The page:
Arena for Contemporary African, African-American and Caribbean Art

Art Collectives in Mali


I think Mali has everything to offer. In this culturally rich country, artists are very open, knowing how to share without condition. This makes us exemplary.

Joyce Pennekamp on the art collectives in Mali
Abdoulaye Konaté, rouge vert au kente, 2020







On est ensemble

Challenges and strengths of Malian art collectives

These turbulent times accelerate the re-imagination and reshaping of many, if not all, societies. Chinua Achebe’s key observations in Things Fall Apart are now even more relevant for societies like, for example, Mali. Once an endless, culturally rich empire, but since the coup d’état and jihadist invasion in the northern region in 2012, Mali is caught in an endless struggle. When things fall apart, people unite. On est ensemble (we are together) is a frequently used expression by young people (and ironically, politicians) as a way of expressing unity, after an agreement or a talk about something that matters. Does this spirit of collectiveness explain the collaborative way of working of the younger generation of Malian artists?

During frequent visits, I gradually discovered the contemporary art scene in capital Bamako. At first glance it is as complex as a map of a medina. You can easily get lost in the many names and initiatives that compose a lively art ecosystem. It requires quite some conversations and time before you come to see the main structure and connections. This complexity also consists of the present importance of past traditions and ancestors that built Malian culture. You need more than a lifetime to truly unravel the complexities and mysteries that lay beneath. A contemporary extended edition of the Guide des Artistes Plasticiens du Mali (2010) would be convenient, to start with.


Within the scene, a distinction is made between the younger (les jeunes, as they are called, are in their late twenties, early thirties) and the older generation. With all due respect for the “older ones”, I highlight the development that is said to be typical of this younger generation: creating art in collectives. I invited Hama Goro, founder of visual art center Centre Soleil d’Afrique (CSA) to share his experienced insights. I invited the founding members of some of these collectives to join a conversation: Seydou Camara of Yamarou Photo, Fatoumata Tioye Coulibaly of KILE/KINO Bamako and Mariam Ibrahim Maïga, Ibrahim Ballo and Ange Dakouo of Tim’Arts.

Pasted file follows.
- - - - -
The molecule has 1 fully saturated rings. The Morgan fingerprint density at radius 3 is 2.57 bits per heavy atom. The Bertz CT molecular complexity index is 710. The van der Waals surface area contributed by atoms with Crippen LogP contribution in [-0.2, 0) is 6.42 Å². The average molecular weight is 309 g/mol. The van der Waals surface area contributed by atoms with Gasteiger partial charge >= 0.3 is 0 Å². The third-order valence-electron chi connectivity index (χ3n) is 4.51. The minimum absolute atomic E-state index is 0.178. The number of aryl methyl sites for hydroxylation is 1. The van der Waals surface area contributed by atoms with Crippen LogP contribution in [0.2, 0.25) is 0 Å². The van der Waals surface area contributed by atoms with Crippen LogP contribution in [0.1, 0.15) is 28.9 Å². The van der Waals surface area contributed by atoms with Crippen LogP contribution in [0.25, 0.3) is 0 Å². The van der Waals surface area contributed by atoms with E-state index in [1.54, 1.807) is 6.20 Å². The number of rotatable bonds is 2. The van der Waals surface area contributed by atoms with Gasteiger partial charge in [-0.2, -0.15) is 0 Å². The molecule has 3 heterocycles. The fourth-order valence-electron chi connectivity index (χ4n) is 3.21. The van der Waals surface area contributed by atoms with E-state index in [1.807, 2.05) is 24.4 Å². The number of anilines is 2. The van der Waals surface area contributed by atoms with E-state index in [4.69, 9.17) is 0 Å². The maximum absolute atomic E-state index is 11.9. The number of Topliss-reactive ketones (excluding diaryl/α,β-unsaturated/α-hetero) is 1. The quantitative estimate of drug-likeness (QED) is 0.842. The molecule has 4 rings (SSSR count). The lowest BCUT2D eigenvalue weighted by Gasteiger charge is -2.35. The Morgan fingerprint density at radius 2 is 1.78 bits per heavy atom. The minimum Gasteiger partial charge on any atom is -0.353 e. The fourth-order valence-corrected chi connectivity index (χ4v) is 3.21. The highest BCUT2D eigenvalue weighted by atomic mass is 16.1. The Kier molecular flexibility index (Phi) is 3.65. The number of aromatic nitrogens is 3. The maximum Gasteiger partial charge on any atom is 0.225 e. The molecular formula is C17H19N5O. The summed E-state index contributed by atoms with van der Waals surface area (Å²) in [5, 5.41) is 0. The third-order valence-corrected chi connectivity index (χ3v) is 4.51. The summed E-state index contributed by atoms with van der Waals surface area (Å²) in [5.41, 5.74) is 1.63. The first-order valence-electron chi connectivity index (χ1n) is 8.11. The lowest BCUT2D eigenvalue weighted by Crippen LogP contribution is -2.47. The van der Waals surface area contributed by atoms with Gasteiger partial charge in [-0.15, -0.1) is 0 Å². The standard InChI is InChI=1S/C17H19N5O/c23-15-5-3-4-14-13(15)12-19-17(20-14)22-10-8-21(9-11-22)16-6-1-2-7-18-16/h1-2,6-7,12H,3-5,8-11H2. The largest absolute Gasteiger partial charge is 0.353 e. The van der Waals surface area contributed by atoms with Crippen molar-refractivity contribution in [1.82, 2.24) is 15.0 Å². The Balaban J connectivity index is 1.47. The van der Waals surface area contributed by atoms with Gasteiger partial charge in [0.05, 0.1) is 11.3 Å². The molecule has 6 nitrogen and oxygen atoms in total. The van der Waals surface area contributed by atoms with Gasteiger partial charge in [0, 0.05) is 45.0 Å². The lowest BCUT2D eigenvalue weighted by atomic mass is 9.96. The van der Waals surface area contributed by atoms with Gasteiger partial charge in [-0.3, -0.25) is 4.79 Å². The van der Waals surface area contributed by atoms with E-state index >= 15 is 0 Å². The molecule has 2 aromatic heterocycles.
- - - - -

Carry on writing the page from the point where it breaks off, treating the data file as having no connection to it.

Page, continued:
Why did this generation decide to work collectively? How do they manage the challenging circumstances of instability and insecurity? How do they see their role in Malian society and envision their future?

Ibrahim Ballo Apparence Rouge 2018

Ibrahim Ballo, Apparence Rouge, 2018
Soil for a collective way of thinking

There are many imaginable contextualities related to the development of collectiveness. You might also wonder: hasn’t it always been like this? To understand the current structuring of the art scene through collectives, a small retrospect is insightful.

Socially, groups have always marked Malian society. Each individual belongs to a group, a tribe, family, a geographical community and a grin; a group of neighbours that daily gather on the street for tea ceremonies and discussions. Living in communities does not necessarily need to be transmitted in collaborative artistic practice, but it enables individuals to think from a communal point of view.

JoyceAnge Dakouo Bouquet Mystere 2020

Ange Dakouo Bouquet, Mystere, 2020

Cultural activity augmented in the 90s and early 2000s, creating soil for an art scene in which (international) collaborations and crossovers were common. Possibilities in education and exhibiting increased. Boosting “laboratory”centres were installed, like for theatre Acte Sept by Adama Traoré, and CSA by Hama Goro. The concept of collaboration was key for their foundation. Hama explains: “after I finished my education at Rijksacademie in Amsterdam (1997), I wanted to create a space in Bamako for young artists to be able to collaborate, to meet, discuss and create together and with international artists, like I’ve experienced this at Rijksacademie. In those days, most artists worked individually. I wanted to share these experienced benefits of collaboration and create dialogues.“